International Dark Sky Week April 5 to 11

Written by The Night Sky Guy on April 4, 2013 – 5:58 pm -

Because of light pollution, the artificial brightening of the night sky, less than a third of Earth’s population lives under natural, starry skies.

International Dark Sky Week (April 5-11) draws worldwide attention to the problems associated with light pollution and highlights the simple solutions to mitigate it. Reducing light pollution is a win-win situation. Directing light downward to only where it is needed, in just the amount needed, saves money, energy, and reduces greenhouse gases — all while protecting the environment, wildlife, and improving human health.

Some of the many ways to participate in International Dark Sky Week include:

* Check around home. Shield outdoor lighting, or at least angle it downward, to minimize “light trespass” beyond your property lines. Use light only when needed. Motion detectors and timers can help. Use only the amount of illumination you need; try reducing lamp wattage.

* Attend or throw a star party! Many astronomy clubs and International Dark Sky Places are celebrating the week by holding public events under the stars.

* Talk to neighbors. Explain that poorly shielded fixtures waste energy, produce glare and reduce visibility. Give them an IDA brochure from the IDA website.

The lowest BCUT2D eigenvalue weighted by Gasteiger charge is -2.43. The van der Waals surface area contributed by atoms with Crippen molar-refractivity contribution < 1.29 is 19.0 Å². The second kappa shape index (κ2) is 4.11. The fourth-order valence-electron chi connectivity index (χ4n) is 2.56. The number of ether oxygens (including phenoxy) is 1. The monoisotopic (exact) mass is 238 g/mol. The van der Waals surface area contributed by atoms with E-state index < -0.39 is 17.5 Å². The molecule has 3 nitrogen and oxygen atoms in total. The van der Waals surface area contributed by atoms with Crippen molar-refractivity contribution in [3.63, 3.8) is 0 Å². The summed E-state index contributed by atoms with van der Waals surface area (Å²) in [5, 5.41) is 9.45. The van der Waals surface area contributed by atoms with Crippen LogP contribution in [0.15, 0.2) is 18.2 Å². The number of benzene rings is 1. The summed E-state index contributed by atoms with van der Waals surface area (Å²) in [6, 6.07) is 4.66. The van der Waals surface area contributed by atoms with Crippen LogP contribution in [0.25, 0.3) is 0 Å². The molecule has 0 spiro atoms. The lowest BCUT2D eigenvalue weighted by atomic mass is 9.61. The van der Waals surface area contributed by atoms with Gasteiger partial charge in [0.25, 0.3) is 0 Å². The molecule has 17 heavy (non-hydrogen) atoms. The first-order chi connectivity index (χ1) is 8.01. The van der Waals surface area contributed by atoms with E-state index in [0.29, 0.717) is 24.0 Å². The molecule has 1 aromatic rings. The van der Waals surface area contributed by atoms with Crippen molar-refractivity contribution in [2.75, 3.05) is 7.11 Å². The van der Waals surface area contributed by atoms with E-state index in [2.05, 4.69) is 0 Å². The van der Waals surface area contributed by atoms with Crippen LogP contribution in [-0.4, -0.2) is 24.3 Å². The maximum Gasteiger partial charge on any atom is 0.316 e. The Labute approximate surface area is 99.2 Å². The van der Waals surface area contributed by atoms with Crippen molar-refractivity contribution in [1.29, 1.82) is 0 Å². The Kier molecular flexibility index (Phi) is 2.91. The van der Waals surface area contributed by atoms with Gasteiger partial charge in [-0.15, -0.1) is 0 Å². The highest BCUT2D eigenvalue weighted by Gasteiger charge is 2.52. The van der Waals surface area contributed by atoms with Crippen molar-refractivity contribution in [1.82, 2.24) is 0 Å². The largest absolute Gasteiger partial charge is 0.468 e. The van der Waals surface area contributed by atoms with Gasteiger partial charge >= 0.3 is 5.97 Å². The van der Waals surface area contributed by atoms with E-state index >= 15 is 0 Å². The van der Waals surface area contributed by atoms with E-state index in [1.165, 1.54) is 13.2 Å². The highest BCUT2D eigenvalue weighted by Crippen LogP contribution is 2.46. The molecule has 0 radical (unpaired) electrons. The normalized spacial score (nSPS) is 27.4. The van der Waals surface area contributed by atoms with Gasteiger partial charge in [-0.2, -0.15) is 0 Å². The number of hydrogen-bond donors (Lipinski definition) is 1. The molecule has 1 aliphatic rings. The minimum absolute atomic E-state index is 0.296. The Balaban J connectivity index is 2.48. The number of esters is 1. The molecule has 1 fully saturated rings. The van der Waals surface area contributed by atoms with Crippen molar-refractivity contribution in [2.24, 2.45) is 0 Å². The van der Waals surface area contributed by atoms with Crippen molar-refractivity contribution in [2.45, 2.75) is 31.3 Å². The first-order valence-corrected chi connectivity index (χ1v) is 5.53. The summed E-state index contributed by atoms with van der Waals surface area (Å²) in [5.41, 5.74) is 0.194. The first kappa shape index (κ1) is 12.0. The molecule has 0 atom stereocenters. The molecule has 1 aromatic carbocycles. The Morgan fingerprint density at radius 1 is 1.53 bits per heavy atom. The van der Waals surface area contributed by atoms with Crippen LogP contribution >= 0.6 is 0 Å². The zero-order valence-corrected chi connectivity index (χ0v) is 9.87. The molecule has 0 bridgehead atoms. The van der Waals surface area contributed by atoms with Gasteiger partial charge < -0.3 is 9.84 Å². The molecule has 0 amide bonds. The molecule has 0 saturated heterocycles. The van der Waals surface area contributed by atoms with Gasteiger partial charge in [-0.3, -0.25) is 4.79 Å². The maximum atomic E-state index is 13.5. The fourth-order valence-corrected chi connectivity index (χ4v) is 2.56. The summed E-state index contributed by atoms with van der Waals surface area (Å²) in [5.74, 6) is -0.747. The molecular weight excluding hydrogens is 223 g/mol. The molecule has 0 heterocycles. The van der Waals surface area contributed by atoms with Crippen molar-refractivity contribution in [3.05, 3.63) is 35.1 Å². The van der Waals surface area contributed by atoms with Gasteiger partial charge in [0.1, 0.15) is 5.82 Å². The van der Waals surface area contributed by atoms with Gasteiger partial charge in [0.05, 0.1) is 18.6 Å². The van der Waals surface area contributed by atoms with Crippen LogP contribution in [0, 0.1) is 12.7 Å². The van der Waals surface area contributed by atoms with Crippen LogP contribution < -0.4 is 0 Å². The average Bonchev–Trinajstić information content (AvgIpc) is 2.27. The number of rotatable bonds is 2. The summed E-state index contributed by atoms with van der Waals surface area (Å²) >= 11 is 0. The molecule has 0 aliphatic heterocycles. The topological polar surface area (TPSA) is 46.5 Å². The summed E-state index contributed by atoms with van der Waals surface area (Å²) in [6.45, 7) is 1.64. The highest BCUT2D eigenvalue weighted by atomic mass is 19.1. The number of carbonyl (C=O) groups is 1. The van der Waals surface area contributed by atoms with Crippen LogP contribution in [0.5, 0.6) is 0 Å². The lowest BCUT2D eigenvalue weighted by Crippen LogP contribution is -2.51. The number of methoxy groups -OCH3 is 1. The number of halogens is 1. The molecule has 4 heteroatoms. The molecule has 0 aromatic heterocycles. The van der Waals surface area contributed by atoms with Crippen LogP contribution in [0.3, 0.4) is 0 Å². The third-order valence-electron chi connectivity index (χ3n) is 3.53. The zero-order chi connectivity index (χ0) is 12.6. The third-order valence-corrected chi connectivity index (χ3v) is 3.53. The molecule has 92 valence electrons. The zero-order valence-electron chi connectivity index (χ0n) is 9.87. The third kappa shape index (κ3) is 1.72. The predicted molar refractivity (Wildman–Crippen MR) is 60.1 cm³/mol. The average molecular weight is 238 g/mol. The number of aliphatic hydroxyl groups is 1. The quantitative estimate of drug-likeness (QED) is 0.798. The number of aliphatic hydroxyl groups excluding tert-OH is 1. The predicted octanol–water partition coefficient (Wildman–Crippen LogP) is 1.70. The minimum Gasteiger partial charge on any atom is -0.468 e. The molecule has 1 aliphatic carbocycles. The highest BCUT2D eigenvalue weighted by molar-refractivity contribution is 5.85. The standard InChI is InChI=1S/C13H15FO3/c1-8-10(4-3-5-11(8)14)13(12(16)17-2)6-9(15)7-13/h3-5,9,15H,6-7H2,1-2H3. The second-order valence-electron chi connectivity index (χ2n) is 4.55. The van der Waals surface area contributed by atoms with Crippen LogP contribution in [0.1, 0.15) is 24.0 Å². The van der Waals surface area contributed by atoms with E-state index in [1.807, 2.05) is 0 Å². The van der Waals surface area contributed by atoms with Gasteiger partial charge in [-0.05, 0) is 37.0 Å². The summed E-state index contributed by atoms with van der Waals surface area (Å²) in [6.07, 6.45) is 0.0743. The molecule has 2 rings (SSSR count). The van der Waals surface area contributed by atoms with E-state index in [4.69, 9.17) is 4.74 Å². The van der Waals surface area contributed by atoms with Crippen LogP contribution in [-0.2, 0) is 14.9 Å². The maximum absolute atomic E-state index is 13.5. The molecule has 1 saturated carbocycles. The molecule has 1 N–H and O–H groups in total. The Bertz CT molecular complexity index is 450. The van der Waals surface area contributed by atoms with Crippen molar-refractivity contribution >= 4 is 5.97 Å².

* Become a Citizen Scientist with GLOBE at Night or the Dark Sky Rangers and document light pollution in your neighborhood and share the results. Doing so contributes to a global database of light pollution measurements.

* Photograph the sky and enter the 2013 International Earth and Sky Photo Contest.

* Download, Watch, and Share “Losing the Dark,” a public service announcement about light pollution.

* Explore Online. Join the staff of the International Dark-Sky Association and others on social media to learn about the impact of light pollution.

Details on these ideas and more are available on the International Dark-Sky Association’s International Dark Sky Week webpage. Find it here: http://www.darksky.org/idsw

- adapted from media release put out by the International Dark-Sky Association


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Conserving Africa’s Dark Skies

Written by The Night Sky Guy on May 30, 2012 – 9:26 am -

This past week saw a big step towards preserving the dark night skies in one of the last unspoilt regions on Earth.  Skywatchers wanting to experience some of the darkest skies anywhere in the world have a new dream destination in Africa.

This week the Arizona-based International Dark Sky Association (IDA), a  night sky preservation advocacy group announced that one of southern Africa’s largest privately own reserves, NamibRand Nature Reserve in Namibia is not only the world’s newest International Dark Sky Preserve but the continents first.

Read the rest of my story on this exciting new night sky conservation effort at National Geographic News


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Count Stars and Help Save our Night Skies

Written by The Night Sky Guy on April 11, 2012 – 4:36 pm -

For a second time this year from April 11th to 20th skywatchers around the world get a chance to determine how bad light pollution is in their backyard by counting visible stars. Light pollution has without a doubt turned night into day and has robbed an entire generation out of a sky filled with stars.  It is a global threat that not only ruins our views of the cosmos, but also wastes money and natural resources.